I’ve just finished my first week here in Rome for the Synod on Synodality. On my first day, while waiting for the first press briefing, I sat at a restaurant just a couple of blocks from the Vatican and engaged in conversation with American tourists seated at the next table.
The woman at the table asked what had brought me to Rome and I mentioned that I was covering the synod for the Catholic Weekly. I was ready to explain what a synod was, when she interrupted: “I hope Pope Francis lives long enough to see some of these reforms through. The next Pope will be more conservative, and the changes won’t happen if this Pope doesn’t get the chance to see the Synod out.”
After expressing the obligatory lament about the “close-mindedness” of young clergy, my new friend expressed her hope was that the synod would usher in sweeping reforms of a progressive nature. I smiled and nodded, deciding it wasn’t worth sharing my views (I concede it was not very synodal of me.)
Although brief, this exchange illustrated the expectations some have for this synod: that there are significant changes ahead, particularly when it comes to the church’s teaching on matters of human sexuality, and it would be a contest of ideas between the old guard and the new.
The story is very different, however, once you walk into the press briefing room. Each day so far, media have been told that the Synod is a completely harmonious event that is not about changes to doctrine, but rather about how we walk together as the People of God.
That the synod began in the shadow of the publication of responses to Dubia that honed in on issues of sexual ethics and women’s ordination make the unwillingness to address these issues head on the big, fat elephant in the press room.
On Saturday, Cardinal Fridolin Ambongo Besungu of Kinshasa in the Democratic Republic of Congo was asked by a journalist whether the African bishops would accept the blessing of same-sex couples if it were an outcome of the Synod.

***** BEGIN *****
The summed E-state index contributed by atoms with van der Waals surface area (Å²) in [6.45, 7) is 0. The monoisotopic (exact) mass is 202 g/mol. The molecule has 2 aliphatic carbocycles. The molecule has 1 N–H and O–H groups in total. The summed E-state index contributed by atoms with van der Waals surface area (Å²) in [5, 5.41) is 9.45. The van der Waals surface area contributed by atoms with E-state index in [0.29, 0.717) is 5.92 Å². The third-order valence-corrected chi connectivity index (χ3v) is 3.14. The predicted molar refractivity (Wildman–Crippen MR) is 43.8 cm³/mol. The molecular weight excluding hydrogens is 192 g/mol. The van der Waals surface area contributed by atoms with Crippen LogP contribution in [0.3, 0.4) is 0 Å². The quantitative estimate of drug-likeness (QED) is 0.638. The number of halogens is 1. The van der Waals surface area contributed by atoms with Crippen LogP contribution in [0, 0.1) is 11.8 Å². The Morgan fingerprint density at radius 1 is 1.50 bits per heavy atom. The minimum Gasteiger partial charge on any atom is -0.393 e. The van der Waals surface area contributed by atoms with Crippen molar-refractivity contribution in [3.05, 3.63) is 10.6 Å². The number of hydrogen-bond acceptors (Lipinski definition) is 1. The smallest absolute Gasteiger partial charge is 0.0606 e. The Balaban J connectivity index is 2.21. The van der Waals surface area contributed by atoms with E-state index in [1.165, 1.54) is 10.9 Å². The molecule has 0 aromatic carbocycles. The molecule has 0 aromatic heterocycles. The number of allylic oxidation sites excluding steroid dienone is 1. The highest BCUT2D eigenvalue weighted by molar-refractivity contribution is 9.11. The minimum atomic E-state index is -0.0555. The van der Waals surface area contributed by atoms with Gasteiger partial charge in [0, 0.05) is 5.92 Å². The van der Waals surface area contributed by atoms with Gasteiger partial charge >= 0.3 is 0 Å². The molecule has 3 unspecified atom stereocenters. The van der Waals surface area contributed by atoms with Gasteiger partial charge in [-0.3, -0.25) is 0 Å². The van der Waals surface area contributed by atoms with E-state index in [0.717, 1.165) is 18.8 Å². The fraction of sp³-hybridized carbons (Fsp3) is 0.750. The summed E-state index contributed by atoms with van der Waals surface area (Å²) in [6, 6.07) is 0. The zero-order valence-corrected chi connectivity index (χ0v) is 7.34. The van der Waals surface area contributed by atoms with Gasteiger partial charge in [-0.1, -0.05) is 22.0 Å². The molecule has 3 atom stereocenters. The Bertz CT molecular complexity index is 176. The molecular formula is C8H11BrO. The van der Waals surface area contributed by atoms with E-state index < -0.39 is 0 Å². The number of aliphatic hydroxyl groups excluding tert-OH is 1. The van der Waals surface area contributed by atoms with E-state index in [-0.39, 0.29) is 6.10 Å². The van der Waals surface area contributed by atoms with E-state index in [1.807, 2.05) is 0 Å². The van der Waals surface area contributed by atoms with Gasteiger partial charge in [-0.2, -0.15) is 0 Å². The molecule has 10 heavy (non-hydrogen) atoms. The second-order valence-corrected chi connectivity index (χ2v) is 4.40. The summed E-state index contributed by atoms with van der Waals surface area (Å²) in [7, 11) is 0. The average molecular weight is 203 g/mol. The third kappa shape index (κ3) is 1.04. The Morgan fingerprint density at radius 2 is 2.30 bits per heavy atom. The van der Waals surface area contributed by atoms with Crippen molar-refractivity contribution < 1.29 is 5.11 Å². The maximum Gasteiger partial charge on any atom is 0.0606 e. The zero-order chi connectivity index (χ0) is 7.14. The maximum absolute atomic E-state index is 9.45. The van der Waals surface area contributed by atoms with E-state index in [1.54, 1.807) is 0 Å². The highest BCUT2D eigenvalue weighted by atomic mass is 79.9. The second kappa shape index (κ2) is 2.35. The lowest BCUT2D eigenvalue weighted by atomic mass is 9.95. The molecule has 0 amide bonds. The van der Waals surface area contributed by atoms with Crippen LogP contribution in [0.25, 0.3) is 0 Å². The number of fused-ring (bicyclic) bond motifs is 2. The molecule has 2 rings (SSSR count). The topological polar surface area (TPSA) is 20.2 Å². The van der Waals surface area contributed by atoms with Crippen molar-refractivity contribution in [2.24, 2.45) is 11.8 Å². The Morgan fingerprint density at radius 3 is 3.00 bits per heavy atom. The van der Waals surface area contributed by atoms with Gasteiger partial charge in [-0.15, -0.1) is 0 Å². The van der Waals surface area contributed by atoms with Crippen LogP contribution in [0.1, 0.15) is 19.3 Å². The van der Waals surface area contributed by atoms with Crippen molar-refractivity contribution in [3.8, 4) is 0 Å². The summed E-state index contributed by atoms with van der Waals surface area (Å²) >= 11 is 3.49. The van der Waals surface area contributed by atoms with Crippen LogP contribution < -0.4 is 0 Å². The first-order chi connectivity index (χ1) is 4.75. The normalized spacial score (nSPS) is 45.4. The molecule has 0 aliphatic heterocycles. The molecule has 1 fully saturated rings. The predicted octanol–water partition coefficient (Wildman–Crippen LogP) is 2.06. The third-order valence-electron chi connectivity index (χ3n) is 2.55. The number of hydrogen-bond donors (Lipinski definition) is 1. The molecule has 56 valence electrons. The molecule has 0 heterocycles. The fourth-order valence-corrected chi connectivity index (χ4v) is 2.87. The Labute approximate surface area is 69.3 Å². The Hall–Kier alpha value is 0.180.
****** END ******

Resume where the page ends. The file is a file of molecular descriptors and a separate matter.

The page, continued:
His Eminence responded that he would not be strayed from “the theme of synodality,” which he described as “a new way for the church to walk together, hand in hand, towards the shore where the Lord awaits us” and said that, when it came to LGBT issues, the Lord himself would tell the church the direction to follow. He declined to offer his own opinion, saying that to do so would “depart from the spirit of synodality.”
At the next briefing, Cardinal Joseph Tobin of Newark, USA compared the synodal “conversations in the Spirit” to enjoying food from a range of different cultures. He said that he was fascinated by “how people look at the same things, not with differences that necessarily divide, but ways that can enrich each other.”
In the briefing the day after that, Cardinal Gerald Lacroix of Quebec, Canada said that the object of the synod “is not to address doctrinal aspects but to look at our attitudes and way of discerning, to learn to journey together,” and that it was not “a matter of addressing specific topics.”
At this same briefing, Dr Paolo Ruffini, Prefect of the Vatican’s Dicastery for Communication, said that some interventions on the topic of sexual identity noted the need to remain faithful to the Gospel and to church teaching, while others asked for greater discernment on the teaching of the church on sexuality, and still more said there was no need for discernment.
Dr Ruffini, however, declined to characterise the mutually exclusive views expressed in these interventions (and undoubtedly in the small group discussions at the tables) as “polarising,” saying instead that there was just a “sharing ideas and concerns that are different.”
It didn’t matter what or how a question was asked, there was a reluctance for anyone to express their own view, or to even acknowledge that people participating in the synod hold understandings of Divine Revelation that are not only different, but mutually exclusive.
The problem with this, it seems to me, is that the church’s moral teachings and sacramental doctrine are not irrelevant to synodality; they are central to it. After all, why would the church need to find a new way of walking or journeying together unless there was some sense that, in this present moment, people are on very divergent paths that are completely irreconcilable? Surely, implicit in asking people to journey together is an acknowledgment that some have walked completely off the reservation (read: Germany).
If that’s the case, I think it would be good if we were at least up front about where we are now and what is at stake if we don’t address it, and not shy away from it. The truth is too important to do otherwise.